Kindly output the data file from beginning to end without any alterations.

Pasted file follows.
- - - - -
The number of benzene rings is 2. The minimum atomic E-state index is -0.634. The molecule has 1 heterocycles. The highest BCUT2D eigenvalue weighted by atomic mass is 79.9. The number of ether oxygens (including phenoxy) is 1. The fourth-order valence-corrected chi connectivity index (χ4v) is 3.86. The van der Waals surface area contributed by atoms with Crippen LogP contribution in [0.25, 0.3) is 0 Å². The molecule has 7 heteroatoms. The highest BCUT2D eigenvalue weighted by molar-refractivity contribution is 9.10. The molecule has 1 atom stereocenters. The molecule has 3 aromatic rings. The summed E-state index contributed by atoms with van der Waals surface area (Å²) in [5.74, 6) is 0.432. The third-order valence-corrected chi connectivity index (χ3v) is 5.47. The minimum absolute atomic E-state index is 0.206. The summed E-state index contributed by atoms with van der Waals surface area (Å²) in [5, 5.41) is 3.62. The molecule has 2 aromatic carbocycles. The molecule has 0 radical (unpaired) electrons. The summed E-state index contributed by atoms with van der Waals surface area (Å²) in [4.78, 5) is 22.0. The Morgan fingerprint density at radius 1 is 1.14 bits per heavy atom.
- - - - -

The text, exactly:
The number of benzene rings is 2. The minimum atomic E-state index is -0.634. The molecule has 1 heterocycles. The highest BCUT2D eigenvalue weighted by atomic mass is 79.9. The number of ether oxygens (including phenoxy) is 1. The fourth-order valence-corrected chi connectivity index (χ4v) is 3.86. The van der Waals surface area contributed by atoms with Crippen LogP contribution in [0.25, 0.3) is 0 Å². The molecule has 7 heteroatoms. The highest BCUT2D eigenvalue weighted by molar-refractivity contribution is 9.10. The molecule has 1 atom stereocenters. The molecule has 3 aromatic rings. The summed E-state index contributed by atoms with van der Waals surface area (Å²) in [5.74, 6) is 0.432. The third-order valence-corrected chi connectivity index (χ3v) is 5.47. The minimum absolute atomic E-state index is 0.206. The summed E-state index contributed by atoms with van der Waals surface area (Å²) in [5, 5.41) is 3.62. The molecule has 2 aromatic carbocycles. The molecule has 0 radical (unpaired) electrons. The summed E-state index contributed by atoms with van der Waals surface area (Å²) in [4.78, 5) is 22.0. The Morgan fingerprint density at radius 1 is 1.14 bits per heavy atom.